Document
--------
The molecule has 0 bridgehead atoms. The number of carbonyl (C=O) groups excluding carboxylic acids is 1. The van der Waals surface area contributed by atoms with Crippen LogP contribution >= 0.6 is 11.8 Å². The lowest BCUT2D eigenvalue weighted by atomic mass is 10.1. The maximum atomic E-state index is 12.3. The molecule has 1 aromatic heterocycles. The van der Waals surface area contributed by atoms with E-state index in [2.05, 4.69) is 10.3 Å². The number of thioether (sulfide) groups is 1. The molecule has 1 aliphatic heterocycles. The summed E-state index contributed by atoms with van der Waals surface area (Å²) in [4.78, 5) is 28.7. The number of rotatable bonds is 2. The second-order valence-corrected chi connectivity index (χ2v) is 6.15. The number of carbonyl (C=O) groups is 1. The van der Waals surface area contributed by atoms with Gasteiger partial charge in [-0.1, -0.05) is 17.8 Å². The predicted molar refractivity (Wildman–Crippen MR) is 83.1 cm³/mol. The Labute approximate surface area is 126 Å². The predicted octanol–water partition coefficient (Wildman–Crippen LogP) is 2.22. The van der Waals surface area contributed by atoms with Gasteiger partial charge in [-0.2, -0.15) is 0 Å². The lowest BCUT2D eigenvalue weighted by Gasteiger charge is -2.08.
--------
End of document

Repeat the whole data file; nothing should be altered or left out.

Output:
The molecule has 0 bridgehead atoms. The number of carbonyl (C=O) groups excluding carboxylic acids is 1. The van der Waals surface area contributed by atoms with Crippen LogP contribution >= 0.6 is 11.8 Å². The lowest BCUT2D eigenvalue weighted by atomic mass is 10.1. The maximum atomic E-state index is 12.3. The molecule has 1 aromatic heterocycles. The van der Waals surface area contributed by atoms with E-state index in [2.05, 4.69) is 10.3 Å². The number of thioether (sulfide) groups is 1. The molecule has 1 aliphatic heterocycles. The summed E-state index contributed by atoms with van der Waals surface area (Å²) in [4.78, 5) is 28.7. The number of rotatable bonds is 2. The second-order valence-corrected chi connectivity index (χ2v) is 6.15. The number of carbonyl (C=O) groups is 1. The van der Waals surface area contributed by atoms with Gasteiger partial charge in [-0.1, -0.05) is 17.8 Å². The predicted molar refractivity (Wildman–Crippen MR) is 83.1 cm³/mol. The Labute approximate surface area is 126 Å². The predicted octanol–water partition coefficient (Wildman–Crippen LogP) is 2.22. The van der Waals surface area contributed by atoms with Gasteiger partial charge in [-0.2, -0.15) is 0 Å². The lowest BCUT2D eigenvalue weighted by Gasteiger charge is -2.08.